Petco Park in San Diego has a reputation as being a difficult stadium to hit home runs in; this year's park factor list shows it as being 23rd among the 30 MLB parks in HR park factor (Wrigley Field is right in the middle at 15th).
Nevertheless, it was home runs that won Tuesday night's game for the Cubs, 6-2 over the Padres. Aramis Ramirez and Alfonso Soriano both hit their 26th home runs of the season. For Aramis, it could be his last in a Cubs uniform, unless he hits one or more this evening. Personally, I hope the new general manager quickly locks A-Ram up to a new contract. The Cubs can't do better than that at third base for the next two or three years, and he has been the best offensive performer at third base in the NL this season.
As for Soriano's blast, I thought Gordon Wittenmyer (who tweeted way too many of Mike Quade's nicknames last night) was funny:
There's often truth in humor. Maybe there's a team that would pay 20% of Soriano's deal for him to DH for the next three years (hellooooo, Yankees?). Some props for prescience to Len & Bob, who had just finished mentioning that Soriano was 5-for-11 lifetime with two doubles and a homer vs. Padres reliever Chad Qualls when Sori hit his blast over the wall in deep center field.
Meanwhile, Matt Garza made just one major mistake in Tuesday's game, and that was hit by Kyle Blanks of the Padres for a two-run double in the second inning, giving San Diego a 2-0 lead. But that was all Garza allowed; he wound up throwing a large number of pitches (122) in seven innings, and then was removed trailing 2-1. Soriano's home run in the top of the eighth put the Cubs in position to get Garza his 10th win of the year, and they added a pair in the ninth on a two-run single by Blake DeWitt. Garza has been outstanding since August 1; in 11 starts he has posted a 6-2 W/L record (and more importantly, the Cubs are 9-2 in those starts) with a 2.24 ERA, a WHIP of 1.152 and just five home runs allowed in 76.1 innings. Do that for a whole season and you're the "ace" everyone loves to have.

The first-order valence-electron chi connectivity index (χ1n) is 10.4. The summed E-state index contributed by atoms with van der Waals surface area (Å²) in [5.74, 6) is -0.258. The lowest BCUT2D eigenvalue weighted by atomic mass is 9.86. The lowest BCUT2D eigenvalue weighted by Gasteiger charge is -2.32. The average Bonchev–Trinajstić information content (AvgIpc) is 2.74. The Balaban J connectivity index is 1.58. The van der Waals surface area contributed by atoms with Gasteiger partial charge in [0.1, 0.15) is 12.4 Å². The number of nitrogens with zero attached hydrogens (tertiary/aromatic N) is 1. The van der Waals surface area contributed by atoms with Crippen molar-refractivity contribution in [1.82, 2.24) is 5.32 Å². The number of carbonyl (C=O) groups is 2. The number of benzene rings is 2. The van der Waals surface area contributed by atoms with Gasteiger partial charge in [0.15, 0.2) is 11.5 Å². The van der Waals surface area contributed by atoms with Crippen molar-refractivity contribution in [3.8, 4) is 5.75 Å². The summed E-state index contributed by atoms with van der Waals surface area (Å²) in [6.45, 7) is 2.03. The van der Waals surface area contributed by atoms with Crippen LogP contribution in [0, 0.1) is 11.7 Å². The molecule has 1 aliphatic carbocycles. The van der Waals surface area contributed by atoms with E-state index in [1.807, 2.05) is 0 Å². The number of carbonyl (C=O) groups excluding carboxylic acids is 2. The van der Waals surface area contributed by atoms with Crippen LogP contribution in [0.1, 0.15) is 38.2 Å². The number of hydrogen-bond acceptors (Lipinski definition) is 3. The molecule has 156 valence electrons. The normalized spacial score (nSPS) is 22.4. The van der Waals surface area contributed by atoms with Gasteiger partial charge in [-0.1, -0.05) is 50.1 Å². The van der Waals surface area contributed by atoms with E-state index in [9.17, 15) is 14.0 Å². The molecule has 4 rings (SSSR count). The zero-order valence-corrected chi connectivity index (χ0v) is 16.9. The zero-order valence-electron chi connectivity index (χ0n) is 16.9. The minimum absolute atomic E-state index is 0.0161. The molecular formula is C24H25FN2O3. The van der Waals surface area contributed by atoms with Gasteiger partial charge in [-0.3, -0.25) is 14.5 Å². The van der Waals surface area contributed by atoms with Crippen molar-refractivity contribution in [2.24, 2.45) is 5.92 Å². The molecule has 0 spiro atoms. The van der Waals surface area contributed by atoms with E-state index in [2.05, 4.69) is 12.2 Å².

Anyway, Soriano's blast took the game out of a save situation, but Carlos Marmol had been warming up, and so Carlos Marmol came into the game. (Props to Sean Marshall for striking out two Padres after Jeff Samardzija had left him with a mess in the eighth).
There doesn't seem to be any way Marmol comes into a game these days without creating some drama. He threw 31 pitches -- only 17 strikes -- and issued a pair of walks. Len & Bob noted on the CSN telecast that hitters are simply waiting Marmol out now, because they know he's not throwing many strikes. After those walks, Marmol ran the count to 3-2 on Jason Bartlett before getting him to swing and miss at a slider to end the game.
So the Cubs go into the final game of the season Wednesday night at 71-90; I know many here felt that this number of wins was about where this team could be projected. Turns out you were right. It would still be nice to end the season with another win.